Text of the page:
Breech Presentation and a Balanced Pelvis
It seems to be a trend in my life and practice right now to come in to contact with pregnant women whose babies are presenting breech. Most of what I do as a prenatal chiropractor is to simply help women have healthier and more comfortable pregnancies and deliveries, but every once in a while, I get a chance to put my skills to the test and really show these mamas the "magic" of chiropractic.
Although I guess I should start by saying.... it isn't magic.
What I do in helping women get their breech babies to turn is exactly the same thing that I do for all my other mamas whose babies never turn head up. But I thought I'd write today about the Webster Technique, what it is, and why it works, to possibly help a mama wondering if chiropractic care is right for her to make an informed decision.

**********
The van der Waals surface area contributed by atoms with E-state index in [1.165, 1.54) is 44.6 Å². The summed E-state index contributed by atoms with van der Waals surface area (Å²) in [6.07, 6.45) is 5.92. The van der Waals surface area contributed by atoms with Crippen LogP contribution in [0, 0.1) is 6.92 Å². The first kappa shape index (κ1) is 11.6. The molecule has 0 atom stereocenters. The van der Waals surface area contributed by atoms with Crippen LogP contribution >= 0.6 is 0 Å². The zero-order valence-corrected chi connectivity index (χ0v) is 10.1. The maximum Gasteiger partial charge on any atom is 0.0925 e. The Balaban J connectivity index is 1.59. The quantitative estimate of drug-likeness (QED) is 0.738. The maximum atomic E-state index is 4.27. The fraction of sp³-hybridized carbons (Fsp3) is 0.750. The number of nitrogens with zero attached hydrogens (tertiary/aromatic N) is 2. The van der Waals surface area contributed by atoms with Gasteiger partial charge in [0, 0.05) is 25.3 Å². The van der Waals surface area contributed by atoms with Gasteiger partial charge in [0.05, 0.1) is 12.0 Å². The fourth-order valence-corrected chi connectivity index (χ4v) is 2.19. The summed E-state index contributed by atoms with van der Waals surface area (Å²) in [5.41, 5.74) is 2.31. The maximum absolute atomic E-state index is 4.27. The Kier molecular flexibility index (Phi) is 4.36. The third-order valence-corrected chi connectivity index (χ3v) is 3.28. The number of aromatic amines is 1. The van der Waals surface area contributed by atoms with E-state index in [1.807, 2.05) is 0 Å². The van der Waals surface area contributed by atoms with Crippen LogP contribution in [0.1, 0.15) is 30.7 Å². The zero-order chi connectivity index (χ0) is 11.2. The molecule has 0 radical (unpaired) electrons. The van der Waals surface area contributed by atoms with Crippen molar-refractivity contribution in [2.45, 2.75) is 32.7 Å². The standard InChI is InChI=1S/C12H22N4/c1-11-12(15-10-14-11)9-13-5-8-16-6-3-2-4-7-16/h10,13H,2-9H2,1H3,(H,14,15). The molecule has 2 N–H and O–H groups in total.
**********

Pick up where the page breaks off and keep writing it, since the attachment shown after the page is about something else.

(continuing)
Webster technique was created by Dr. Larry Webster in the 1980s, in response to watching his daughter's long and arduous labor with her daughter. He wanted to find a way to use chiropractic care to balance a woman's pelvis and in turn help them have shorter and less complicated labors. Once he began using his newly discovered technique, he quickly realized that it also did something else - when women presented with babies not in optimal position, the babies would turn head down (vertex) after the mother began receiving care using this new technique.